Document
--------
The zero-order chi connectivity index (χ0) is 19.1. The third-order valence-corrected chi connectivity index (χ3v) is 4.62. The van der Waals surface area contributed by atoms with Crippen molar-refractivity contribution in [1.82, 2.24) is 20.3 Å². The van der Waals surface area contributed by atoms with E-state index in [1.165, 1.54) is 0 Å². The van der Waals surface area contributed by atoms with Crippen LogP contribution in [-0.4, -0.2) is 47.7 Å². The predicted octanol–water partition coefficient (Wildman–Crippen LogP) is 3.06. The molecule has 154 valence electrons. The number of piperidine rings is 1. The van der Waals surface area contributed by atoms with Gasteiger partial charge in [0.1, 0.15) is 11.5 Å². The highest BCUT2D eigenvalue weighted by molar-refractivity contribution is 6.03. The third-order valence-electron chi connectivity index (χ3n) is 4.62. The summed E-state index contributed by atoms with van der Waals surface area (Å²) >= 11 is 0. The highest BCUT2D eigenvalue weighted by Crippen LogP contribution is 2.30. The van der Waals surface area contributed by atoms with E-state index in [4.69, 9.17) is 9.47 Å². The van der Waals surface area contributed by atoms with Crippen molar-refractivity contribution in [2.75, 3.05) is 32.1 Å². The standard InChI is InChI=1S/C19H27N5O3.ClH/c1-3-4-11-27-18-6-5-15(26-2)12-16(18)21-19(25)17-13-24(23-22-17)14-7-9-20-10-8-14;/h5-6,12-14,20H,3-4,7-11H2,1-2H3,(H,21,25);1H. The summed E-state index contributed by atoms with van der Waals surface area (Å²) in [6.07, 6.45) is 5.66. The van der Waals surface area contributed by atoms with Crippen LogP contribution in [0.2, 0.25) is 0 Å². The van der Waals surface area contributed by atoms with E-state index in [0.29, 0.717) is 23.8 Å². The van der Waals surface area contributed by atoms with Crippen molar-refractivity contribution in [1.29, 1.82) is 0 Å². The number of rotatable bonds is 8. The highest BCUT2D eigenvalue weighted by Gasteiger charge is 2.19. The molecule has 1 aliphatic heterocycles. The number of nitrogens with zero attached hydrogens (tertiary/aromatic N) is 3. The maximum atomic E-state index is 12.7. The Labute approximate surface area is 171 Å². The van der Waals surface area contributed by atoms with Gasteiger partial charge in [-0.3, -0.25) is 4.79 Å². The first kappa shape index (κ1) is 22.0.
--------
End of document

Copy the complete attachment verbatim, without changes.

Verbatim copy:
The zero-order chi connectivity index (χ0) is 19.1. The third-order valence-corrected chi connectivity index (χ3v) is 4.62. The van der Waals surface area contributed by atoms with Crippen molar-refractivity contribution in [1.82, 2.24) is 20.3 Å². The van der Waals surface area contributed by atoms with E-state index in [1.165, 1.54) is 0 Å². The van der Waals surface area contributed by atoms with Crippen LogP contribution in [-0.4, -0.2) is 47.7 Å². The predicted octanol–water partition coefficient (Wildman–Crippen LogP) is 3.06. The molecule has 154 valence electrons. The number of piperidine rings is 1. The van der Waals surface area contributed by atoms with Gasteiger partial charge in [0.1, 0.15) is 11.5 Å². The highest BCUT2D eigenvalue weighted by molar-refractivity contribution is 6.03. The third-order valence-electron chi connectivity index (χ3n) is 4.62. The summed E-state index contributed by atoms with van der Waals surface area (Å²) >= 11 is 0. The highest BCUT2D eigenvalue weighted by Crippen LogP contribution is 2.30. The van der Waals surface area contributed by atoms with E-state index in [4.69, 9.17) is 9.47 Å². The van der Waals surface area contributed by atoms with Crippen molar-refractivity contribution in [2.75, 3.05) is 32.1 Å². The standard InChI is InChI=1S/C19H27N5O3.ClH/c1-3-4-11-27-18-6-5-15(26-2)12-16(18)21-19(25)17-13-24(23-22-17)14-7-9-20-10-8-14;/h5-6,12-14,20H,3-4,7-11H2,1-2H3,(H,21,25);1H. The summed E-state index contributed by atoms with van der Waals surface area (Å²) in [6.07, 6.45) is 5.66. The van der Waals surface area contributed by atoms with Crippen LogP contribution in [0.2, 0.25) is 0 Å². The van der Waals surface area contributed by atoms with E-state index in [0.29, 0.717) is 23.8 Å². The van der Waals surface area contributed by atoms with Crippen molar-refractivity contribution in [1.29, 1.82) is 0 Å². The number of rotatable bonds is 8. The highest BCUT2D eigenvalue weighted by Gasteiger charge is 2.19. The molecule has 1 aliphatic heterocycles. The number of nitrogens with zero attached hydrogens (tertiary/aromatic N) is 3. The maximum atomic E-state index is 12.7. The Labute approximate surface area is 171 Å². The van der Waals surface area contributed by atoms with Gasteiger partial charge in [-0.3, -0.25) is 4.79 Å². The first kappa shape index (κ1) is 22.0.